Public Health & Active Lifestyles

Promoting an active lifestyle remains the single most effective way society can encourage physical and mental wellbeing and reduce loneliness and social isolation. The Public Health and Active Lifestyles Working Group aims to identify, share and promote awareness of existing evaluated programmes.

A Message from the Chair

Duane Newton

Duane Newton

Duane Newton, Health & Wellbeing programme manager at the ASA

I am delighted to chair the Public Health & Active Lifestyles group and look forward to building on the positive progress made over the last three years. Together with the support of the ever growing membership we will work together to enable older people to live a fun, healthy and active lifestyle by.

  • Identifying cost effective practical approaches that support and enable an active lifestyle.
  • Encouraging members / organisations to adopt evaluated programmes – on their own or in partnership.
  • Collecting the evidence to present and influence the health professional world.

Current Focus

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An active lifestyle involves keeping physically and mentally active, eating a healthy diet, not smoking, drinking in moderation, pursuing one or a number of interests and leading a sociable life.

Through the work and research of the Group we aim to identify cost effective practical approaches that support and enable such a lifestyle. To achieve this aim The Public Health and Active Lifestyles Working Group consists of representatives of organisations with a wide range of interests and expertise, older people themselves, and researchers.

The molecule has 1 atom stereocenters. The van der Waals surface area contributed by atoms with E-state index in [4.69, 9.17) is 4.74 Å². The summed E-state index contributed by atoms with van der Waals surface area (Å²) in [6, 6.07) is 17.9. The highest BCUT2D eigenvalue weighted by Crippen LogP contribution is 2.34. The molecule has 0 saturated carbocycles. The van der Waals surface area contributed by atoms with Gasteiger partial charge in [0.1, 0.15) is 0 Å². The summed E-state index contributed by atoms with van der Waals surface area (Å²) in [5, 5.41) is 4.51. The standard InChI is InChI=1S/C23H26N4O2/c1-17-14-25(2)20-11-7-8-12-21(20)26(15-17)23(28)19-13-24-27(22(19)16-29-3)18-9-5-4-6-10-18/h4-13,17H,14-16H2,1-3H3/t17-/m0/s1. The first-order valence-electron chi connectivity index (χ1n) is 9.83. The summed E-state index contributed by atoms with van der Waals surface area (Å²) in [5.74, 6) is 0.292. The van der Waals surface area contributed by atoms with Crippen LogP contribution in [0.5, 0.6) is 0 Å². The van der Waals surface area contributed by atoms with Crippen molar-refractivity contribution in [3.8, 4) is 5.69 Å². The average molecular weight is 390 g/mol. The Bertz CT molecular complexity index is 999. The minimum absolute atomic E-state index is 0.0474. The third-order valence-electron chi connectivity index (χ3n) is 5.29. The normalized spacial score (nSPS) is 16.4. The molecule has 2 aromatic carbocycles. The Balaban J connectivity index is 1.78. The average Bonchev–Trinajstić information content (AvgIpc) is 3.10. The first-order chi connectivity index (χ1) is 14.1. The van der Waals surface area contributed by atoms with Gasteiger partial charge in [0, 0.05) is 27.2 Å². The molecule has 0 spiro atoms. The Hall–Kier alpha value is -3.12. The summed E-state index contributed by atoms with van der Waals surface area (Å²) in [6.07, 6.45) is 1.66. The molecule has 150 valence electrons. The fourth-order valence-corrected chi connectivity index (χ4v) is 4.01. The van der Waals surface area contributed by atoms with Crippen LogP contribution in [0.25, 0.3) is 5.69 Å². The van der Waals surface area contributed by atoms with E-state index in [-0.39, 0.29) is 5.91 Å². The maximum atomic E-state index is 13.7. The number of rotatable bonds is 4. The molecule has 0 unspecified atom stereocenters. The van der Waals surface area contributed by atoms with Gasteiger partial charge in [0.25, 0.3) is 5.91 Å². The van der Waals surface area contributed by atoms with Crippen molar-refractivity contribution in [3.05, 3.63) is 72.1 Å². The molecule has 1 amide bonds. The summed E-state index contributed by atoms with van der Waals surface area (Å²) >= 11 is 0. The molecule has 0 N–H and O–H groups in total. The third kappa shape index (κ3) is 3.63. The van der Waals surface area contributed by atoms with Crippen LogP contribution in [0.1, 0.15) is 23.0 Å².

We encourage organisations to adopt evaluated programmes – on their own or in partnership – and to review the evidence base to influence the new Health and Well-Being and Commissioning structures in order to promote active lifestyles nationwide. As an underlying theme the Group has decided to use the principles identified within 5 Ways to Health and Wellbeing

Popular Resources

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Latest Thinking

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Keeping active pays off even in your 70s and 80s

Older people who undertake at least 25 minutes of moderate or vigorous exercise everyday need fewer prescriptions and are less likely to be admitted to hospital in an emergency, new research has revealed. The findings, published in the journal PLOS ONE, reinforce the need for exercise programmes to help older people stay active. It could […]